Muddy puddles are where the fun is. I have this on good authority from the constantly replaying episodes of Peppa Pig I've been subjected to. As it turns out, benefits of playing in the rain go beyond having a really good time.
Dr. Lisa Lewis, a board certified pediatrician in Fort Worth, Texas tells Romper that the benefits of unstructured play, which is exactly the kind that occurs when kids are outside splashing around, are well-documented. She says that playing in the rain is a great way for them to explore their environment, and that "enjoying new and different ways to play helps promote healthy brain and body development." For example, she says, learning to walk in piles of mud helps enhance gross motor skills.
Developmental Psychology professor Gabriela Martorell of Virginia Wesleyan tells Romper that playing in the rain can even help children "develop a love of the outdoors and an appreciation of nature in all its forms." She agrees with Lewis that it is the sort of playtime that fuels children's developing minds. "That unstructured time, especially if they're playing with other kids around the same age, is really important for their social-emotional development," she says. When kids are "just playing," there are a lot of interpersonal dynamics at work. They have to agree on the field of play, on the manner of their interactions — will it be a game? Are they going to play house? There's a lot of cooperative management and collaboration going on.
Of course, playing in the rain is just good old-fashioned fun. Who doesn't remember the lure of the rain as a child? The feeling of the raindrops splashing on your skin as you spin around in circles, ankle-deep in mud and laughing without a care in the world. It's an intoxicating sensation to a child, and it's a sneaky way for parents to give kids a science lesson...
The National Association for the Education of Young Children noted on their website that the activities and games that kids can play in the rain, such as jumping in puddles, can also be used as teaching moments. When children jump into the puddle, not only are they learning cause and effect but they're also learning about water displacement — a real scientific fact for them to have in their mental library. You can also do experiments to figure out what floats (a twig) and what sinks (a rock).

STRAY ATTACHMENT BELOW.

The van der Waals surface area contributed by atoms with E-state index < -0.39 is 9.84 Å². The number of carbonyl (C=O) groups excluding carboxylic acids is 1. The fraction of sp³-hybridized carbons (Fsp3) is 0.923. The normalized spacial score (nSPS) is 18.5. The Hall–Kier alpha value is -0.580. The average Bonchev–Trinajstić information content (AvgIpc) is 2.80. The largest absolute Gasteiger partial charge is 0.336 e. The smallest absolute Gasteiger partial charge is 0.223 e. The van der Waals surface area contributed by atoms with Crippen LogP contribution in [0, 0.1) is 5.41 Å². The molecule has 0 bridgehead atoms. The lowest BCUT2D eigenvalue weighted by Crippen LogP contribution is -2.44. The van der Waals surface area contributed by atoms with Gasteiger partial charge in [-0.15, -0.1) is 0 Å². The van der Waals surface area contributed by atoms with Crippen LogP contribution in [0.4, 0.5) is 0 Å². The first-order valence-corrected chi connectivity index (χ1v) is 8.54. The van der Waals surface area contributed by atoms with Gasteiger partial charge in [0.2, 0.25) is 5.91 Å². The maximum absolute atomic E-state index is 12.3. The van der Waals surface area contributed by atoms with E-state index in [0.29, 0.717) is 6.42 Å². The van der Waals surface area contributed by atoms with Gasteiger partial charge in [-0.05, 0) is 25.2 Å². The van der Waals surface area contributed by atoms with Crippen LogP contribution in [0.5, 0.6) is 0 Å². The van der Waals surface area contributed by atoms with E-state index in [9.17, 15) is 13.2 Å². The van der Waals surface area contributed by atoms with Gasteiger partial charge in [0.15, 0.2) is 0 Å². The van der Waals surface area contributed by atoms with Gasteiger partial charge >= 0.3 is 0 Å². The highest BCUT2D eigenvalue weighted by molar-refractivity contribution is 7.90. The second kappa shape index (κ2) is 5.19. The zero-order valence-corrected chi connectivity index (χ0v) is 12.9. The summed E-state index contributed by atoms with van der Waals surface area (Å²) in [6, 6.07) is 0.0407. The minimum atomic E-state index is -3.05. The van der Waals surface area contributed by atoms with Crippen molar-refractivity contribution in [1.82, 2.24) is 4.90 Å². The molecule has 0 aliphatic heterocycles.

Growing up, my MawMaw, in an effort to sate my rambunctious personality and boundless energy, would tell me that "the weather isn't bad if you put on boots and a raincoat," before shuffling me out of the back door onto the rain-soaked lanai. My siblings and I loved it. It was an adventure full of mud, slipping on wet grass, and counting raindrops on our tongues. And in the end, we were no worse for wear after a good hosing off. Not to mention we were blessedly exhausted — a real benefit for tired parents.
Yes, Dr. Lewis does stress that children need to dress for the weather, with raincoats and clothing that will keep them warm, and she also cautions that parents need to be on the lookout for dangerous phenomena like lightning and high winds, but it's an overall safe and entertaining way to pass a day, one where the kids don't even realize they're learning. That's pretty extraordinary.
Dr. Lisa Lewis, board certified pediatrician at Kid Care Pediatrics
Gabriela Martorell, developmental psychology professor at Virginia Wesleyan